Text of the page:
Do You Know How Best To Bathe Seniors ?

a senior in bath
Bathing seniors, whether elderly parents or even grandparents, can be awkward. The need may arise if the elderly person has mobility or even cognitive problems, which may make it hard for them to it on their own.

If you are the primary caregiver, it will fall upon you to do this, helping them as much or as little as possible, while allowing them some degree of privacy and independence. It is important that first, you have a conversation with the senior who seems to have difficulty bathing and then offer help.

Why is bathing seniors important?

a senior bathing

As people grow older, they may become fearful of being alone in the bathroom, may be afraid of falling, and may avoid bathing. Since being clean is part of health and hygiene, elders must take baths regularly.

Whether there are physical or psychological problems, it is best to address them. When the person is clean all over, there is a reduced risk of skin and other infections. The senior will also feel fresh and smell good.

How do you help with senior bathing?

If you are the caregiver, then you may be aware of the many bath aids that are now easily available to facilitate senior bathing. What you need depends on the kind of bath you have and the ability of the senior to use the facilities. If the bathroom only has a tub with a shower inside, you get a host of bath aids such as:

If there is a separate walk-in shower area, you can get mobile bathing chairs, some of which can be wheeled into the shower room. Or you can have a foldable seat if the senior only needs to sit while showering.

You can also get hand-held showers that are easy to attach and use and can be directed at different parts of the body. Using assistive bathing aids for seniors depends on many factors, including the layout of the bathroom.

The bathing process

While all these bath aids can help a great deal, sometimes you may have to be in the bathroom with the senior for increased safety, especially if the senior has health issues that prevent them from doing so on their own.

  • To ensure some degree of privacy, allow your elderly parent to use some form of covering of their intimate parts in the bathroom so that they don’t feel embarrassed.
  • Check the water temperature when you put it on. If you have a temperature thermostat in your shower, that is all the better. You don’t want your parent to be too cold or too hot in the bath.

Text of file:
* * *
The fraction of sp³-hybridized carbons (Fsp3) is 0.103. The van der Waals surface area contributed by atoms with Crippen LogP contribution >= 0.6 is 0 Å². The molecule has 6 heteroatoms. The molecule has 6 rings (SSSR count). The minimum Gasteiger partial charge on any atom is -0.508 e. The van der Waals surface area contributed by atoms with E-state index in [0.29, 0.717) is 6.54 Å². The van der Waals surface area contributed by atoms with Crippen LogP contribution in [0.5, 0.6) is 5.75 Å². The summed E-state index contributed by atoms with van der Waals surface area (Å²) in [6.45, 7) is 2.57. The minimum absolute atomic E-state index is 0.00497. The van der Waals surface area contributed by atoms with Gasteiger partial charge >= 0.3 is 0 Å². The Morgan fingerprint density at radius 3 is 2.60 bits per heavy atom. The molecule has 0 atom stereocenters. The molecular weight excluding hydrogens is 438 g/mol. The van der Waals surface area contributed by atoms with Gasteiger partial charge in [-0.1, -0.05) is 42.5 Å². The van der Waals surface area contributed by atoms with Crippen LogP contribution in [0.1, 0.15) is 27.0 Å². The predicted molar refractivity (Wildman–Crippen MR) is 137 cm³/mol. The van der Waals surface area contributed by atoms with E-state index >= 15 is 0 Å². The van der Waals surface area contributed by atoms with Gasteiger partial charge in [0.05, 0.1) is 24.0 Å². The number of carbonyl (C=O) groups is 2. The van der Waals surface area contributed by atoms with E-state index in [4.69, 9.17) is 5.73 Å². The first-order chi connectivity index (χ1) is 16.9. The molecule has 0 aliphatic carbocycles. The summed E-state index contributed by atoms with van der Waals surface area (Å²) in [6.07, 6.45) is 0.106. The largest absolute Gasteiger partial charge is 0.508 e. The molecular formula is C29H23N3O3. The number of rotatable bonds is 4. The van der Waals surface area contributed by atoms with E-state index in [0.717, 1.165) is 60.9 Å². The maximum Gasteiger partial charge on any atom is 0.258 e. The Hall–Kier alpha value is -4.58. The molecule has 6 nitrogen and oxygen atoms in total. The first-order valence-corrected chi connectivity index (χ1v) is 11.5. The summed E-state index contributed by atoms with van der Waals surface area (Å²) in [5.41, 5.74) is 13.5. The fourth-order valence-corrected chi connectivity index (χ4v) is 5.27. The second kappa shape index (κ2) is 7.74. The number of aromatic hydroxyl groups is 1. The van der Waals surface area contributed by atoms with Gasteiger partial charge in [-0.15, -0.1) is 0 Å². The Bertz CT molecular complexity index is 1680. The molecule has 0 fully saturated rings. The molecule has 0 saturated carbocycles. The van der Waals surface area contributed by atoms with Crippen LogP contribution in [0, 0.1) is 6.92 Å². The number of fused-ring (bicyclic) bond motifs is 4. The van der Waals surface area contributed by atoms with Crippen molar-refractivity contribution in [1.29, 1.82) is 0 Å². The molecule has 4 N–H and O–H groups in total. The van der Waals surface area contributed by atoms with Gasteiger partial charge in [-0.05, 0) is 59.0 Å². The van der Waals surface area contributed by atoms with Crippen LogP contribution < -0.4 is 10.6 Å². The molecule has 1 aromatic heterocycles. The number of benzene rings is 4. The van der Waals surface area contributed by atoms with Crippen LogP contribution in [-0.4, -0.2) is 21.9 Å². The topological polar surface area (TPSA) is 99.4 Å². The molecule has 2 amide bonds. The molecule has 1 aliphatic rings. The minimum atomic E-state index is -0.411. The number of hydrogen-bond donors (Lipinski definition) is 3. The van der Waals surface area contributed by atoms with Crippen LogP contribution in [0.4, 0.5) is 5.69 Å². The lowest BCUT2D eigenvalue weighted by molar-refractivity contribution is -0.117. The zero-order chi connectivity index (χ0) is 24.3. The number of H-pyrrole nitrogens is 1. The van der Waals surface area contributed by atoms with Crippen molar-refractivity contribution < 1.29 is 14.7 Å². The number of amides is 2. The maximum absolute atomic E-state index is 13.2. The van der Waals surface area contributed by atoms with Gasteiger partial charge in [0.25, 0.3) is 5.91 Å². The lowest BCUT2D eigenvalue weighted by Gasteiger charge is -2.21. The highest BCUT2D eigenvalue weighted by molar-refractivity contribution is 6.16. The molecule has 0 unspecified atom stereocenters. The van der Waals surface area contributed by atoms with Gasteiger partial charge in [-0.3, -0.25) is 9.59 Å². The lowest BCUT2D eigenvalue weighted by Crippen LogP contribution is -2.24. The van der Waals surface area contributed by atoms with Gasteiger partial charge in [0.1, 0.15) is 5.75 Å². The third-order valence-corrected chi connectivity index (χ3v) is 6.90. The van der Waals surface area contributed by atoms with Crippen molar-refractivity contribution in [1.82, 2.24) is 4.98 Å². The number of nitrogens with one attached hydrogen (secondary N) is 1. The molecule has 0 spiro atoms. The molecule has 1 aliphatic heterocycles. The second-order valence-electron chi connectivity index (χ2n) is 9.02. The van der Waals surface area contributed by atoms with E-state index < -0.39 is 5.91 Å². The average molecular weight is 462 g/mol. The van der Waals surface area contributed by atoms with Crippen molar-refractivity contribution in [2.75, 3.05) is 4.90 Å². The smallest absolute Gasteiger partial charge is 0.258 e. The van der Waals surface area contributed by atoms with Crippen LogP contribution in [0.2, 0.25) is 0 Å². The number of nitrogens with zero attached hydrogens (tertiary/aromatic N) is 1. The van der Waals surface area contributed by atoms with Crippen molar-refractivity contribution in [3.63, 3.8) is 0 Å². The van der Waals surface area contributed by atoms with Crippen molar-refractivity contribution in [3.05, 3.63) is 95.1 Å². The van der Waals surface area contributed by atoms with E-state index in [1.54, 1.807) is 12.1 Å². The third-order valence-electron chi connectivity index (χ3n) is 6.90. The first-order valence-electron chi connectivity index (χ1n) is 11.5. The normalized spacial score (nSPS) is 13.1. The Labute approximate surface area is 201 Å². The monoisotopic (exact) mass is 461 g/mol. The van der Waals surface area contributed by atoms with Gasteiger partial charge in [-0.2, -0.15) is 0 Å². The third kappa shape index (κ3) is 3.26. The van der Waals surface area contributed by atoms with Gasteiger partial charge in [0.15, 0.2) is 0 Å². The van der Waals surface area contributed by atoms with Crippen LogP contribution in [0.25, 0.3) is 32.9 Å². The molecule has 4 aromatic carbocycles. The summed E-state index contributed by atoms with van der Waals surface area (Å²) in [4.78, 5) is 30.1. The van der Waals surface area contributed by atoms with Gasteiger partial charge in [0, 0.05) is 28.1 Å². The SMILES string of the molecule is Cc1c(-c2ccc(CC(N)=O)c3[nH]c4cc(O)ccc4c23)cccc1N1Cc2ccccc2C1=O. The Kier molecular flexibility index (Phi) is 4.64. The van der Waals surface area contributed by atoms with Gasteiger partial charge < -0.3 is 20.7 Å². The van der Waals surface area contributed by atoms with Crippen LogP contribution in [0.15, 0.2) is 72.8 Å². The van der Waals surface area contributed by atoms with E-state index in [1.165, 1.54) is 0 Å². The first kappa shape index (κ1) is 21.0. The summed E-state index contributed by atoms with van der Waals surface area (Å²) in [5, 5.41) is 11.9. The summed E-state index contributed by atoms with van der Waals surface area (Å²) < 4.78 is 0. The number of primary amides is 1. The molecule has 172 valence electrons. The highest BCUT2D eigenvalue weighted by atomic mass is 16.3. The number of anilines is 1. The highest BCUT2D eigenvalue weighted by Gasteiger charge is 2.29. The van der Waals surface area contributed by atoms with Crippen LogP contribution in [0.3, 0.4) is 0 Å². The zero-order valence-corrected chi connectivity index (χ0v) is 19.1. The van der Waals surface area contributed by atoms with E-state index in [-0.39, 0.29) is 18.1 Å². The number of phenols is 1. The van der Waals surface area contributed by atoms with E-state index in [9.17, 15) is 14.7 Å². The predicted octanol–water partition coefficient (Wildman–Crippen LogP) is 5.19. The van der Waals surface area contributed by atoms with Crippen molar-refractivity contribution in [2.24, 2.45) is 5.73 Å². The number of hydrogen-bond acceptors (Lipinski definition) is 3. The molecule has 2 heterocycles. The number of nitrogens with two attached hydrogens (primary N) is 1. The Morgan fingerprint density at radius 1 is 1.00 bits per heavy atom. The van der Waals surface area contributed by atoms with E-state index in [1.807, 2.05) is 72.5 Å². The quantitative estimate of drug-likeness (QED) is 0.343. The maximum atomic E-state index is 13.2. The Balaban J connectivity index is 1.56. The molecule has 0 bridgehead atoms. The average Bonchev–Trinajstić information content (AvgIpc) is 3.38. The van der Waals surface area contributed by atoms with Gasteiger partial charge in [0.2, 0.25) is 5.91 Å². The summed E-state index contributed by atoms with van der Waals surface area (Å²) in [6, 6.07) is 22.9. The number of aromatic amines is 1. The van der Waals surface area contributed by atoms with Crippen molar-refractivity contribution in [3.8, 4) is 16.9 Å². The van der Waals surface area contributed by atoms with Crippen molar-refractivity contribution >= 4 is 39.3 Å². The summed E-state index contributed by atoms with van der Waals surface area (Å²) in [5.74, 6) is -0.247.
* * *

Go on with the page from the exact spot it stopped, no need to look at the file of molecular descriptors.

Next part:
• Hand them a washcloth or loofah with soap, bath, or shower gel and allow them to use it on themselves (or do it for them, if they cannot) and then help rinse it off.
  • Have a long-handled brush or loofah to reach parts that they may find difficult to reach with their hands.
  • Use shampoo to clean the hair at regular intervals. If the senior does not need shampoo, then consider using a shower cap to keep the hair dry.
  • Have a dry towel ready (or a toweling robe) and take your senior out of the bathroom.
  • Keep all the wearable clothes ready. Use lotion or deodorant if and as necessary before helping them into their clothes.

Establishing a bathing routine is important. The initial discomfort will probably give way to acceptance over some time, both for you and the senior.

Bathing helps the senior become more confident and able to interact in a social environment.

What happens if bathing is not possible every day?

If, for any given reason, the senior cannot take a full bath every day, then a sponge routine is a desirable option.

  • You will need two basins of warm water, one for soaping and the other for rinsing. You can use bathing sponges or washcloths.
  • Dampen the sponge or cloth and use some soap on it. Wipe parts of the body gently. Do one part at a time, using a soapy cloth and the rinsing cloth afterward. Keep rinsing and wringing the cloth in the water in the basin (soapy in the soapy one and rinsing in the plain water one).
  • Once you get used to it, it does not take too much time and your senior will feel refreshed after this routine.
  • Dry off with a towel and help the senior with fresh clothes.

In case it is difficult for you and them to do this daily, consider helping them to use wet wipes, available in a bigger size, to keep them relatively clean. You can get a variety of options in bathing wipes for seniors, including those with lotions some of which are flushable. While these are not the best option daily, they can serve to help out in between sponges or baths.

To sum up:

Bathing regularly helps them establish control over their bodies and staying clean keeps them away from a host of infections. Help them with bath aids or with your physical presence so that they stay active and healthy as long as possible in the comfort of their own homes.

When your senior has fresh clothes on and is clean, he may be open to other activities, even if otherwise they are relatively inactive. He may also take a greater interest in eating and nutrition is important in seniors, particularly if they are on different medications.

Bathing problems may be a precursor to other long-term health issues, so it is important to ensure that the senior is taken care of in the home environment as long as possible.

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